# Question #47c74

Jan 25, 2018

$3 \left(x + 1\right) \left(x - 1\right)$

#### Explanation:

Factor out a 3 from each term in the equation:

$= 3 \left({x}^{2}\right) - 3 \left(1\right)$

"Pull" (reverse-distribute) the 3:

$= 3 \left({x}^{2} - 1\right)$

${x}^{2} - 1$ = $\left(x + 1\right) \left(x - 1\right)$ because it's a difference of squares:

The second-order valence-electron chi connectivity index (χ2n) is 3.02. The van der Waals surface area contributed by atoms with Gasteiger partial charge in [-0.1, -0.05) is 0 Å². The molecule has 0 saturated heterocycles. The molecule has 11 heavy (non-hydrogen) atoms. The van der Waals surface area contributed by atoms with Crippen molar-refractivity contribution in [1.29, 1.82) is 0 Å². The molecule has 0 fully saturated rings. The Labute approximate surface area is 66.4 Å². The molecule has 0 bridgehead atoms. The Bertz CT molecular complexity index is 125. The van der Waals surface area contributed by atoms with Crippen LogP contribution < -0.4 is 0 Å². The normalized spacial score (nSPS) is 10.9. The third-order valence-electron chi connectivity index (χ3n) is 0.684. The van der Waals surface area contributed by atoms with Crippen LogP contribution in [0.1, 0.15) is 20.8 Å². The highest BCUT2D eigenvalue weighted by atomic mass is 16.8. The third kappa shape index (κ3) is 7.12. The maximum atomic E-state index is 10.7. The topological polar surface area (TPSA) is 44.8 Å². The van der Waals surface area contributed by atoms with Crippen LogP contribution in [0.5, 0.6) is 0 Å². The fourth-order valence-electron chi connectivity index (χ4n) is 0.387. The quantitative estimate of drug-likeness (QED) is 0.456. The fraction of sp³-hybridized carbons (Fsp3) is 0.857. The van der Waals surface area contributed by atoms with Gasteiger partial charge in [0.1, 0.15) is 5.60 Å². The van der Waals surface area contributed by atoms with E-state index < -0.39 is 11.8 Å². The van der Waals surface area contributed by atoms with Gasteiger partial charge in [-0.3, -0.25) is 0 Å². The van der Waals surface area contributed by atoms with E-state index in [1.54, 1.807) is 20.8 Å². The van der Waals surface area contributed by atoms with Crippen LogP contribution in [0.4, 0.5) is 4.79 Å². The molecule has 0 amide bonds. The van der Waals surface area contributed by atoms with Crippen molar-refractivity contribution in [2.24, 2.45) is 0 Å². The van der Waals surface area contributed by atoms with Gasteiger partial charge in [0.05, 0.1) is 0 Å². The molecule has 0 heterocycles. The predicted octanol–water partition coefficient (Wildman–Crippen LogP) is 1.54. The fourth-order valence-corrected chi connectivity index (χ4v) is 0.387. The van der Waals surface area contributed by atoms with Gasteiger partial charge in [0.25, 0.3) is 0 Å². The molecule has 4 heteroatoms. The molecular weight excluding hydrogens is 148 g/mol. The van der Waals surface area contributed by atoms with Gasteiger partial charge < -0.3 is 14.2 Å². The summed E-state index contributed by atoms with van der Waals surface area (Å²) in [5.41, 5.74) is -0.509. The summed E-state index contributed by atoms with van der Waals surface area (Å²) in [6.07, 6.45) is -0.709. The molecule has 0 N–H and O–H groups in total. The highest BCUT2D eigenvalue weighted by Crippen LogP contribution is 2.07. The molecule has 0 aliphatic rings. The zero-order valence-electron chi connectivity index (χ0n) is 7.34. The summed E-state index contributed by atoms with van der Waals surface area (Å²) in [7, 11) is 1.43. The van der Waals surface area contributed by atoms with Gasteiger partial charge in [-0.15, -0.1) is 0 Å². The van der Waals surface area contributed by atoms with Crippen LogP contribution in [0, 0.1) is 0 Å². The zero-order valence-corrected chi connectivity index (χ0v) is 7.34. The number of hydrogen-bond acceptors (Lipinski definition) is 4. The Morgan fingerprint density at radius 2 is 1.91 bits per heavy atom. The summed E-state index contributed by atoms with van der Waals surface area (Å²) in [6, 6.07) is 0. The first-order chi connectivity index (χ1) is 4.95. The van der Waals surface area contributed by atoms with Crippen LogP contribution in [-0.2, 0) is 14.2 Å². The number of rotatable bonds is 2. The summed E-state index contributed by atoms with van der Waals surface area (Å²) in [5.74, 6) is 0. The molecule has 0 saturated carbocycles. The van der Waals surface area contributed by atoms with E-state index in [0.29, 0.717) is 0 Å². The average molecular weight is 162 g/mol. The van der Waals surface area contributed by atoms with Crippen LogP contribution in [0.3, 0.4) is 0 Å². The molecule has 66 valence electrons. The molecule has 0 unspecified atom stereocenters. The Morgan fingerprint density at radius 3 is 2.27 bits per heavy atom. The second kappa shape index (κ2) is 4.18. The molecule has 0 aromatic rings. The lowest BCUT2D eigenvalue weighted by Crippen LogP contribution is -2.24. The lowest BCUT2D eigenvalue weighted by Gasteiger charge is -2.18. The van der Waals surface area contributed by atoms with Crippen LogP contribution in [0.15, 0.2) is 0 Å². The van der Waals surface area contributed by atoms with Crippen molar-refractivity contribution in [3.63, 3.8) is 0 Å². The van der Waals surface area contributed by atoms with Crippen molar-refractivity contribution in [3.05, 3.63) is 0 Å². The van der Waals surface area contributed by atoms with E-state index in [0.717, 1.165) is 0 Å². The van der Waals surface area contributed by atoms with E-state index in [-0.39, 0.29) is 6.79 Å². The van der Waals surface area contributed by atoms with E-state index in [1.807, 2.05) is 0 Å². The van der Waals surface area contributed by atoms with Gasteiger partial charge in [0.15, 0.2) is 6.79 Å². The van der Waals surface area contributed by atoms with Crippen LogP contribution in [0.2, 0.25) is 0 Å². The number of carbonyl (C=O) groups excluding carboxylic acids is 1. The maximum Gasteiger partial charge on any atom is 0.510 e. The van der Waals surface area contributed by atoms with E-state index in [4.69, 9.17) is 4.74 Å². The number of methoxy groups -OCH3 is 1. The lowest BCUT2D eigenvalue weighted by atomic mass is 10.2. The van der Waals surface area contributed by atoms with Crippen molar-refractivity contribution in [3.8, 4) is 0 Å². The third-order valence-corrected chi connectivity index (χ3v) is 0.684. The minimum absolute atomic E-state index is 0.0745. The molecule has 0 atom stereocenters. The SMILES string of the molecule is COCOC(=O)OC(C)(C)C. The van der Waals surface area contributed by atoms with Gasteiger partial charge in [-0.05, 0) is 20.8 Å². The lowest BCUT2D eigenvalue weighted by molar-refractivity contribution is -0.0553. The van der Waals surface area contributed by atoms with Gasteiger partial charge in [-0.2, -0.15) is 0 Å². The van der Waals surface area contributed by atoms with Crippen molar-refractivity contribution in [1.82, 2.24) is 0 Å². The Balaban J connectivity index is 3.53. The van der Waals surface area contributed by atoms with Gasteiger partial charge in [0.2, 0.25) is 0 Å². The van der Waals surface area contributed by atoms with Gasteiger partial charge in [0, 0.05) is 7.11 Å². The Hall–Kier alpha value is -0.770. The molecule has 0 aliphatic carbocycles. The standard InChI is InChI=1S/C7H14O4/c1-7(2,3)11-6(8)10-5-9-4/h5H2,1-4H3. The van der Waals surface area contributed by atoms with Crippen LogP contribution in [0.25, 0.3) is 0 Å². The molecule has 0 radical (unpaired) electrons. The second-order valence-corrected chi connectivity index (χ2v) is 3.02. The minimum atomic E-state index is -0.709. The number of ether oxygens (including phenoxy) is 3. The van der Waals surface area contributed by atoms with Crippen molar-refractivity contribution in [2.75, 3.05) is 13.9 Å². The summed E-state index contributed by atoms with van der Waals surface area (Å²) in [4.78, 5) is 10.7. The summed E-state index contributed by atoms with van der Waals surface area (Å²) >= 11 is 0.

$= 3 \left(x + 1\right) \left(x - 1\right)$

Here's how differences of squares work:

$\left(x + 1\right) \left(x - 1\right)$
$= \left(x \left(x - 1\right)\right) + 1 \left(x - 1\right)$
$= {x}^{2} - 1 x + 1 x - 1$
$= {x}^{2} - 1$

This is true for any variable x and a $\left(x + a\right) \left(x - a\right)$
$\left(x + a\right) \left(x - a\right)$
$= \left(x \left(x - a\right)\right) + a \left(x - a\right)$
$= {x}^{2} - a x + a x - {a}^{2}$
$= {x}^{2} - {a}^{2}$